Mission: Innovation for a Safer World
Manipulating atoms to build better satellites. Coding computer data onto particles of light. Finding ways to conserve and protect the world's power supply.
It's hard science that's expanding the frontiers of knowledge, and it's what happens in Raytheon's research and development labs.
Raytheon is a go-to contractor for the Defense Advanced Research Projects Agency and other government departments. Its world-renowned scientists do research and prototyping for commercial customers as well.
We draw the brightest minds and give them work that excites them, producing patents, academic papers and inventions that are pushing the limits of science. Here are just a few of the emerging technologies we work in:
Our innovators deal in billionths of meters, zooming in on single molecules and atoms and creating new substances to replace expensive, exotic materials for systems such as satellites and infrared sensors.
Forget what you know about the laws of nature. That's the first step in understanding quantum mechanics, a field that has Raytheon's researchers hard at work. In quantum computing, for example, they're storing data on subatomic particles rather than silicon chips. That technique could lead to computers of unprecedented speed and power, along with super-secure networks and even video from Mars.
Technology is only as good as its power supply, and Raytheon is making that power supply better. Our scientists are finding ways to store and transmit solar and wind power, as well as building controllers that send exactly enough juice to exactly where it's needed.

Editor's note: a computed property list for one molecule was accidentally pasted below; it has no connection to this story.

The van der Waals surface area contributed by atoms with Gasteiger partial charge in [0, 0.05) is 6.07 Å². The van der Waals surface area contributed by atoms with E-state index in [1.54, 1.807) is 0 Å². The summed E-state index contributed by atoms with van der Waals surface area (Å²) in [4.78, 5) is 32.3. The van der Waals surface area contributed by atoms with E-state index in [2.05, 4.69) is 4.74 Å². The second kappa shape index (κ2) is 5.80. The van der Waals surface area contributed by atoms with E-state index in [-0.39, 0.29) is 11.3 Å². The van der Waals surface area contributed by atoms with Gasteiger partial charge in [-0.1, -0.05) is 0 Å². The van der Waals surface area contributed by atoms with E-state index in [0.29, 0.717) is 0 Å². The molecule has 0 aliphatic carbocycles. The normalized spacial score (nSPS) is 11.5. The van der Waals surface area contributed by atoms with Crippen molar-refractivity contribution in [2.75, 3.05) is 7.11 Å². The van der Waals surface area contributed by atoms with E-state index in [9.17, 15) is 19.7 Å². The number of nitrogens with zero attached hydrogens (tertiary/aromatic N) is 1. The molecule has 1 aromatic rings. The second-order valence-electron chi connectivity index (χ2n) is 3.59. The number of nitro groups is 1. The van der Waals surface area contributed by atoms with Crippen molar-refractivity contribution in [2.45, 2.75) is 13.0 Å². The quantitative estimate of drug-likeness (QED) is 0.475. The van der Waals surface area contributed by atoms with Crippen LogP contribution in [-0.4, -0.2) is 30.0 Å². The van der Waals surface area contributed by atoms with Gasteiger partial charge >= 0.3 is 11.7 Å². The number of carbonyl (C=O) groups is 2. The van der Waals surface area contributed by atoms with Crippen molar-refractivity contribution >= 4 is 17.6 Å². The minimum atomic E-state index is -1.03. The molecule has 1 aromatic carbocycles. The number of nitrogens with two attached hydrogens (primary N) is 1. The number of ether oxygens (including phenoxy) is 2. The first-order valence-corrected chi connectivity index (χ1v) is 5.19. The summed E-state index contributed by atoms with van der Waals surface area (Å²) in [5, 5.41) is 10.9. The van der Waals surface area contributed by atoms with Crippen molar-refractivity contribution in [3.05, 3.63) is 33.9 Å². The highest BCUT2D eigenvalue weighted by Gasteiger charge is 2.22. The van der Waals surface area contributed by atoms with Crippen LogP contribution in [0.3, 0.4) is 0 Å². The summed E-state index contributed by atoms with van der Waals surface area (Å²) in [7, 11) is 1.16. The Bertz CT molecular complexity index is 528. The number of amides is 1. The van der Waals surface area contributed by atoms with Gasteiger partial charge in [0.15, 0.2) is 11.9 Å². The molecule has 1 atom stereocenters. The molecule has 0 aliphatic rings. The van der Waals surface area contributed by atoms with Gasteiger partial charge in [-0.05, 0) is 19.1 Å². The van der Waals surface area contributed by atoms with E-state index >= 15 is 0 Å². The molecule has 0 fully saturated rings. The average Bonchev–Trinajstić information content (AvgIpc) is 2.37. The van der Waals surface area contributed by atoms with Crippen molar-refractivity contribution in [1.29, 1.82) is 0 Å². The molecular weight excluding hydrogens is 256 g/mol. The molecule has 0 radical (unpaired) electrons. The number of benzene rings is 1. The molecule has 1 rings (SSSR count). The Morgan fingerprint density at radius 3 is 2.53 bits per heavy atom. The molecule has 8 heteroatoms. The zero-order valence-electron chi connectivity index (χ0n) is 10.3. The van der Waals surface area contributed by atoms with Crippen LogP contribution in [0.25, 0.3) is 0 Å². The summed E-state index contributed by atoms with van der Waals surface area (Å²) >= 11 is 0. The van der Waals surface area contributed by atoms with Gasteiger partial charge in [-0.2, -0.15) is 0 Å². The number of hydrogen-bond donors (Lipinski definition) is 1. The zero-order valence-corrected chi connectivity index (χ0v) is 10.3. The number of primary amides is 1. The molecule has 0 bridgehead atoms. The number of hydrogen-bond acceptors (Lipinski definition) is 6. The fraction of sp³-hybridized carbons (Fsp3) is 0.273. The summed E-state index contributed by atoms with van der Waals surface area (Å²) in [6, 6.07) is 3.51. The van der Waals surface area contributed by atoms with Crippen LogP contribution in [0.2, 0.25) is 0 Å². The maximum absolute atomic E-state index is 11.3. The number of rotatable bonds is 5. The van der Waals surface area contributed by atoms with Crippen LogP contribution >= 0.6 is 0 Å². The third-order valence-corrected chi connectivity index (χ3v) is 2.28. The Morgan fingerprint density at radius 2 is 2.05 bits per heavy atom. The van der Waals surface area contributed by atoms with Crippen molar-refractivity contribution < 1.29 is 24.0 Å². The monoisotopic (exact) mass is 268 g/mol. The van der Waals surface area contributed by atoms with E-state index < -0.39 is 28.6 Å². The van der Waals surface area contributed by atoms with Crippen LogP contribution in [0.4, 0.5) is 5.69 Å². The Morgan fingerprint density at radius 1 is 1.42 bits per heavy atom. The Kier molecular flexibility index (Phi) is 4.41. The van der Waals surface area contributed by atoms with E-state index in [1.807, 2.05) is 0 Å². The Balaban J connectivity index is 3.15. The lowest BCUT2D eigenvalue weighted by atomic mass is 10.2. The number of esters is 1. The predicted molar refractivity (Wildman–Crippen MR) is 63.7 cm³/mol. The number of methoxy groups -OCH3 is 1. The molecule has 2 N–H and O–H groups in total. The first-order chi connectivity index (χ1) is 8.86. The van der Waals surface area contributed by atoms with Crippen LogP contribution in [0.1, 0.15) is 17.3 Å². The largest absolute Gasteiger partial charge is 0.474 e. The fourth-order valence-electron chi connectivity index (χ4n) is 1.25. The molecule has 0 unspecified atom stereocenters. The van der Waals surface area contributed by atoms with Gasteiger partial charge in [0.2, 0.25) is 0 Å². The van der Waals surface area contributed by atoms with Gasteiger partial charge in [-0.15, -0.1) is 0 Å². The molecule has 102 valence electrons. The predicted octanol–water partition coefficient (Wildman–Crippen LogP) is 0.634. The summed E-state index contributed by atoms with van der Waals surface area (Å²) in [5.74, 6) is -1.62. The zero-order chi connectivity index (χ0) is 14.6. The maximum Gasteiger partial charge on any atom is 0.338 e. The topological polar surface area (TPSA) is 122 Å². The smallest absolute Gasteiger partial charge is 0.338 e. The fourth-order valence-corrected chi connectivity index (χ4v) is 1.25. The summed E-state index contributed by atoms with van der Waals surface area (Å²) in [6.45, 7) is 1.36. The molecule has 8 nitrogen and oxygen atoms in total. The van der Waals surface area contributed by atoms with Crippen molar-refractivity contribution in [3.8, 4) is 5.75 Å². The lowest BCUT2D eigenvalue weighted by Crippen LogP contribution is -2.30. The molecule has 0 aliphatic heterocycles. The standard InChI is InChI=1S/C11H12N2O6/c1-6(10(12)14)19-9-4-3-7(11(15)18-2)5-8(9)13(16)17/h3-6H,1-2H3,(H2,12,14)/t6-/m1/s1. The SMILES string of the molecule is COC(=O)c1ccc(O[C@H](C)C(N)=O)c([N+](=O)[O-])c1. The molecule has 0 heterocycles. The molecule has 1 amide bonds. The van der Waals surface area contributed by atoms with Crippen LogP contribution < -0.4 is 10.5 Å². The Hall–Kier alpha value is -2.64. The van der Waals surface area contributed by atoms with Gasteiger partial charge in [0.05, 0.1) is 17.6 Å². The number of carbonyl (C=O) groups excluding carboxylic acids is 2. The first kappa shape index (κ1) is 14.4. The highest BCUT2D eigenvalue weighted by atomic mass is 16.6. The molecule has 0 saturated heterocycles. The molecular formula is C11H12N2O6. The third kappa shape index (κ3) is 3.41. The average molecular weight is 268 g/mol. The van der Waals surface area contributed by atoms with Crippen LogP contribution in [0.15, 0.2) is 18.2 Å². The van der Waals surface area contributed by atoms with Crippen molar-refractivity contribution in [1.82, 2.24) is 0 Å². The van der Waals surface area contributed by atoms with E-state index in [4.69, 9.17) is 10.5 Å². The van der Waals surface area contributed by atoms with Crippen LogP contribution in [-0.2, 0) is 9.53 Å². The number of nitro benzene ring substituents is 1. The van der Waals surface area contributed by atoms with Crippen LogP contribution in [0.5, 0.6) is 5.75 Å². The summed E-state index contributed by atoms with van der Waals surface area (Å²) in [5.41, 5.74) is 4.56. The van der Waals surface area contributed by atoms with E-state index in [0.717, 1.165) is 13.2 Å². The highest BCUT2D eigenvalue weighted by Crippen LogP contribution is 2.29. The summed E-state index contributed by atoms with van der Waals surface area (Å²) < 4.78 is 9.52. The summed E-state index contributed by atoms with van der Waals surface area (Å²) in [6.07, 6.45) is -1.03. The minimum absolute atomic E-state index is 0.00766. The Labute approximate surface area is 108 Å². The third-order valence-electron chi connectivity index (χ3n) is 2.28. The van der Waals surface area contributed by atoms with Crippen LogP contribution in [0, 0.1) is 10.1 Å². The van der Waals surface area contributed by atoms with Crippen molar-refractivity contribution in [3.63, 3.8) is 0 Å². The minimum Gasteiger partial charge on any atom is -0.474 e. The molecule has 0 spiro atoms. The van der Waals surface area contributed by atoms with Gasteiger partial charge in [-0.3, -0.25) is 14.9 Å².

Modern technology can turn anything into data. And that, in turn, can turn anything into an unintelligible mess of megabytes. Raytheon's computer scientists are developing ways to make sense of all the 1s and 0s, gleaning meaningful insight and helping people make decisions.
The best way to learn something is to try doing it, but not everything is built for trial and error. Raytheon's immersive learning techniques create lifelike training simulators that teach soldiers and Marines to fire shoulder-mounted missiles and sailors to handle onboard emergencies.
The human eye is a marvelous sensor, but it has its limits. Raytheon is combining sensors and computing power to create entirely new ways of perceiving the universe.
Learn more about our technology: